Speed. Power. Focus.

I was shootin’ the shit with a salesman from TUV (a safety standards certification company) a few years back and found out he was a long time student at a local Shorinji Kenpo (Japanese shorin = Chinese shaolin) dojo. We went out drinking soon after. A few too many beers and hours of talking about favorite kung fu movies and martial arts/fighting in general led to a sloppy session of chop-socky in the parking lot behind the bar. It was just good-natured fun and a testament to how well we got along, but ended with a bloody nose (his) and torn suit pants (mine) because, like I said, we were pretty toasted, and I got in a lucky shot when he challenged me to try to get in a hit. His nose didn’t break or anything, but it did start dripping blood and he got that crazed look in his eye so I used my failsafe technique – the Sir Robin – and ran away… Then promptly tripped over a parking cone, skinning my knee on the gritty pavement and tearing my pants. We both ended up laughing pretty hard at that and it ended the night on a good note.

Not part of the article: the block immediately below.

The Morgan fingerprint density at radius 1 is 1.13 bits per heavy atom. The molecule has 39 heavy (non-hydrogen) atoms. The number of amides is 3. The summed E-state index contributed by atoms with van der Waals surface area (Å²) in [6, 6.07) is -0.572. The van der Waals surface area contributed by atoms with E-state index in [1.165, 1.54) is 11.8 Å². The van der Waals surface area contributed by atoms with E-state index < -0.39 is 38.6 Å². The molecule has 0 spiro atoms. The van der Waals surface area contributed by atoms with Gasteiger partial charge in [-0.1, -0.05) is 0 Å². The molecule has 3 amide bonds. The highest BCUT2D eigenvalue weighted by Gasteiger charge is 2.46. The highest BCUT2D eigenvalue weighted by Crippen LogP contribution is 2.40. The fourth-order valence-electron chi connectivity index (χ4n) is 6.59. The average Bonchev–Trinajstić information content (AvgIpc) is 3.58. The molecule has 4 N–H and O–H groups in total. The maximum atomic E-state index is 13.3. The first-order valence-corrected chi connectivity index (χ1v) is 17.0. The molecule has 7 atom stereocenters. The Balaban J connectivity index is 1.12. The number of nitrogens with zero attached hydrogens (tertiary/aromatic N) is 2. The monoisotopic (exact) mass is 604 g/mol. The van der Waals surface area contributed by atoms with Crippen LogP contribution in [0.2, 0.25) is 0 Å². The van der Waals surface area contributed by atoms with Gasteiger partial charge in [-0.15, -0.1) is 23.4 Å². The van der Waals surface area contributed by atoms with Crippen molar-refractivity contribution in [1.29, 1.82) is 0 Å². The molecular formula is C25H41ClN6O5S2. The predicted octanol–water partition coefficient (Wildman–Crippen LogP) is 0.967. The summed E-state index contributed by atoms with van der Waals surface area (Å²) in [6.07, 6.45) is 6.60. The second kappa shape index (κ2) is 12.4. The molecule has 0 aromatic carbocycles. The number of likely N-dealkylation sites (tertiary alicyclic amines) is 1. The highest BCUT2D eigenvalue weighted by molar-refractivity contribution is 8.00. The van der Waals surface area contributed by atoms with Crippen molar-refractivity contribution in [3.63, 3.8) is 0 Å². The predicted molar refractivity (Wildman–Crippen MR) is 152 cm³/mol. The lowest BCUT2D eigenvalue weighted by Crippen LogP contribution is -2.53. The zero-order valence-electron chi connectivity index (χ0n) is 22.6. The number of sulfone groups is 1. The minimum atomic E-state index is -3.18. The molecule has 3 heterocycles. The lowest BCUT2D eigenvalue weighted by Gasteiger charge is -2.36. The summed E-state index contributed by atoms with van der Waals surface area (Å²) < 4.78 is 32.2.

Our conversations that day stirred up childhood memories of Tae Kwon Do class and our sensei, Master Shin. Master Shin was a former ROK marine hand-to-hand fighting instructor who immigrated to the US in the hopes of hooking up with, in his words, “a fine white lady.” Before deciding on Tae Kwon Do, my mother had taken me and my sibling to several different dojos and I remember very clearly choosing Master Shin’s dojo because he ran the tightest operation. Even through eleven year old eyes, Master Shin was clearly a good teacher, and knew his subject very well. I remember Tae Kwon Do lessons with much fondness, because it was the only time all of us kids were in the same class, so to speak. We are all two years apart in age, with me at top and Merin (the future doctor – maybe) at the bottom (four all together – Justin, Mika, Adam, Merin). I think Merin was around five when she started, and she ended up being Master Shin’s pet student, because she was the youngest in the dojo and an absolute terror. I’m sure she would have ended up biting her opponents to capitulation if she had been old enough to enter tournaments. She was an absolute doll on the dojo floor, still wobbling around on the unsure footing of post-toddlerhood, yet delivering perfect block-feint-roundhouse combos on a munchkin scale.